The annual meeting of Kansai area corporate leaders opened Thursday in Kyoto with declarations of support for a recently restarted nuclear power plant and calls for the swift ratification of the Trans-Pacific Partnership.

The two-day Kansai Economic Seminar brought together over 500 participants including heads of companies. Tabled for discussion were local and national economic, social, and political issues ranging from developing a more diverse and skilled young workforce in the face of a rapidly aging society to tourism promotion.

Kansai Economic Federation chairman Shosuke Mori, who also serves as chairman and director of Kansai Electric Power Co., opened the meeting by touching on local and national energy issues. He said Japan’s energy policy has taken a new turn with the restart of Kepco’s Takahama No. 3 reactor last week and the restart of two reactors at Kyushu Electric’s Sendai plant last August.

“The restart of these reactors means the situation since September 2013, where Japan had no nuclear plants operating, has been eliminated,” Mori said. “This is a very significant development. Kepco will also restart the Takahama No. 4 reactor in about a month, and we’re talking about reducing electricity rates after April 1.”

Mori did not address the deregulation of the electricity market in April to allow for competition in the household market and how it might impact the Kansai economy.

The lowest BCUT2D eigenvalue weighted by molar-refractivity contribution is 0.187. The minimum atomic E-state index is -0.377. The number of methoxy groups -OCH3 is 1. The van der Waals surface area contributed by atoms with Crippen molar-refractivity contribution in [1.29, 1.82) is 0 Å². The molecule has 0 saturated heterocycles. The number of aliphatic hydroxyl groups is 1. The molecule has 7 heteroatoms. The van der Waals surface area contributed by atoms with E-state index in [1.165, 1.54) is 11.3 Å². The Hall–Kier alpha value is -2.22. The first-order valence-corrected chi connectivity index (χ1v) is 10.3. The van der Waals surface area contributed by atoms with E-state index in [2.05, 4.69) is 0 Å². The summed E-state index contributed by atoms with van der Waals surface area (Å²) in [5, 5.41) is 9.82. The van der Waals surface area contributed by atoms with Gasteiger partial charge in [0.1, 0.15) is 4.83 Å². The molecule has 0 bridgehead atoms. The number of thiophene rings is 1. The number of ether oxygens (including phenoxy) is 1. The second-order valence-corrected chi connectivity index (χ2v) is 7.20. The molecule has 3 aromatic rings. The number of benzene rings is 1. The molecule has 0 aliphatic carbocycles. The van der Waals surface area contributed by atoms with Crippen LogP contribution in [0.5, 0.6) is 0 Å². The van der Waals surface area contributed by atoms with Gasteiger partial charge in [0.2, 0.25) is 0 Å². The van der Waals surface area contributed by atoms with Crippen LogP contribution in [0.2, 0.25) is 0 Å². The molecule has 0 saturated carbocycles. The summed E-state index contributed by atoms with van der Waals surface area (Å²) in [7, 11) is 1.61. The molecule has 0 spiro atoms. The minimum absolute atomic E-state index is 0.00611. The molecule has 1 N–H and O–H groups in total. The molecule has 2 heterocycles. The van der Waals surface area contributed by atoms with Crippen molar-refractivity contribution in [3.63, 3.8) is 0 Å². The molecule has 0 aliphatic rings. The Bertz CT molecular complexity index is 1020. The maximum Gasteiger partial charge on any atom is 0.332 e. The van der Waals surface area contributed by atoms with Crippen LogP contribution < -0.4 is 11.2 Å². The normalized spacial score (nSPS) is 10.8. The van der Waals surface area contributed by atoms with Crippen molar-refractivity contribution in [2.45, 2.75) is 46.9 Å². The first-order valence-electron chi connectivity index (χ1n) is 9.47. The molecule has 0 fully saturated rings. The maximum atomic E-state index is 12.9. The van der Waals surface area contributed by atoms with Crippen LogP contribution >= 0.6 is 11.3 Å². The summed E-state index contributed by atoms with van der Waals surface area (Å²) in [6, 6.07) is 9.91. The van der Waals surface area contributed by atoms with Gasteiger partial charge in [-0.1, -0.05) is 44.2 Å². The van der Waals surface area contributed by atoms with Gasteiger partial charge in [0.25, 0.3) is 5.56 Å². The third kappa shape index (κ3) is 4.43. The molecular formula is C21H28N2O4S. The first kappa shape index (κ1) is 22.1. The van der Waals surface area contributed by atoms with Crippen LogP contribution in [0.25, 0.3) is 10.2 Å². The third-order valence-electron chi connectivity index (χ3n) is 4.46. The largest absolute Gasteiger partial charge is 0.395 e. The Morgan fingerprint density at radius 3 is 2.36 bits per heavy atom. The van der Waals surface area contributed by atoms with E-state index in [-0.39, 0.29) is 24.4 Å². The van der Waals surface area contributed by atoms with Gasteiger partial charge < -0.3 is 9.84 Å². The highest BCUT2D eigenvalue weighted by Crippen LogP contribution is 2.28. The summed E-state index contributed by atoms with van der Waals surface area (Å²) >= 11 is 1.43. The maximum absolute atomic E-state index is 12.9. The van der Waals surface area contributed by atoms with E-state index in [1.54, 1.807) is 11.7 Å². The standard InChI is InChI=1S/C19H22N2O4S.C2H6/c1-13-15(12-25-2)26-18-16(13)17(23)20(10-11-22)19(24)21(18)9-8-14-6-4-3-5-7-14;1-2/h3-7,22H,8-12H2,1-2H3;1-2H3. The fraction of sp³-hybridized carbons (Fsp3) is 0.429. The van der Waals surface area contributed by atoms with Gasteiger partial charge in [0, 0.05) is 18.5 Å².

This move opens up Kepco to a range of competitors, many of which hope to sell electricity derived from renewable energy or natural gas. As Japan’s regional utilities have a monopoly and control access to their transmission lines, it remains unclear what the impact on Kepco will be.

The seminar took place on the day that 12 nations, including Japan, signed the TPP agreement in New Zealand. Mori said the TPP nations account for nearly 40 percent of the world’s GDP and called for early ratification of the treaty by members’ legislatures.

However, some participants noted factors which could delay implementation of the TPP, including the facts that leading figures in the U.S. race oppose the deal and U.S. Congress remains skeptical. Another factor, they said, is the resignation last week of economy minister Akira Amari, who negotiated the TPP for Japan.

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